Moody’s has agreed to pay $864m to settle allegations that it inflated the credit ratings of subprime mortgage bonds that contributed to the 2008 financial crisis, the Department of Justice said on Friday.
The settlement with the rating agency includes a $437.5m federal civil penalty to the US government — the second-largest payment of this type ever by a rating agency — and ends an investigation carried out by the DoJ and US Attorney’s Office for the District of New Jersey.
The remaining amount will be split between 21 states and the District of Columbia.
“People making decisions on how to invest their money thought they could rely on the ratings Moody’s assigned to these products,” said Paul J. Fishman, US attorney for the District of New Jersey. “When securities are not rated openly and honestly, individual investors suffer, as does confidence in all parts of the financial sector.”
The deal also settles pending state lawsuits, resolving allegations the company misled investors through inaccurate credit ratings for mortgage-backed securities at the heart of the financial crisis.
“Moody’s determined that the agreement, which removes significant legacy legal risk and avoids costs and uncertainty associated with continued investigations and litigations, is in the best interest of the company and its shareholders,” the company said in a statement. “Moody’s stands behind the integrity of its ratings, methodologies and processes, and the settlement contains no finding of any violation of law, nor any admission of liability.”
The settlement is smaller than the $1.375bn that rival rating agency S&P Global reached in February 2015 to resolve allegations that it had defrauded investors in mortgage-backed securities, which came in addition to a $125m settlement it reached with public pension fund California Public Employees’ Retirement System.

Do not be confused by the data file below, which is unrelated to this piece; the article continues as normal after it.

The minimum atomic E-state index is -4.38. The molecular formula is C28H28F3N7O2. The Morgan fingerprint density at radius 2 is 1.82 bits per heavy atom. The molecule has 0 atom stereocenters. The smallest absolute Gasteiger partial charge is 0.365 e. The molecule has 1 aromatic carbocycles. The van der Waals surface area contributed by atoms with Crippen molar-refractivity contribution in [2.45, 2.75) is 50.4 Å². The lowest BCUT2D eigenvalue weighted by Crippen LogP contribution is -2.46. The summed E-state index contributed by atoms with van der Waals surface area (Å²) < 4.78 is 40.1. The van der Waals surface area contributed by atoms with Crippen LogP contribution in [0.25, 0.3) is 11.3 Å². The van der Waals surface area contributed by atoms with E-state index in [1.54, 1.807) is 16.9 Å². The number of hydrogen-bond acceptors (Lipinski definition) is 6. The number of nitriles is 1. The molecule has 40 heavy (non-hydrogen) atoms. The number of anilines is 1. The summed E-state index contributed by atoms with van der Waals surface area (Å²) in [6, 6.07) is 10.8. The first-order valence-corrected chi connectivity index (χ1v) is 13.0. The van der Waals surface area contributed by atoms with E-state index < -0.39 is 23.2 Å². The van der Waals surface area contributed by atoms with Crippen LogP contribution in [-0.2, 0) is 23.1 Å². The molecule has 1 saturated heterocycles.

Residential mortgage-backed securities bundle up home loans before slicing up the total into “tranches” and offering investors different returns based on the amount of risk they take.
As part of the settlement, Moody’s agreed that it failed to live up to its own ratings methodology when rating RMBS, saying at the time it would carry out certain credit analysis that did not happen.
In October 2007, a senior manager at Moody’s said the tool being used at the time to derive RMBS ratings was the “biggest issue” and that ratings could be as much as “4 notches off”.
“Moody’s failed to adhere to its own credit rating standards and fell short on its pledge of transparency in the run-up to the Great Recession,” said Bill Baer, principal deputy associate attorney-general at the DoJ.
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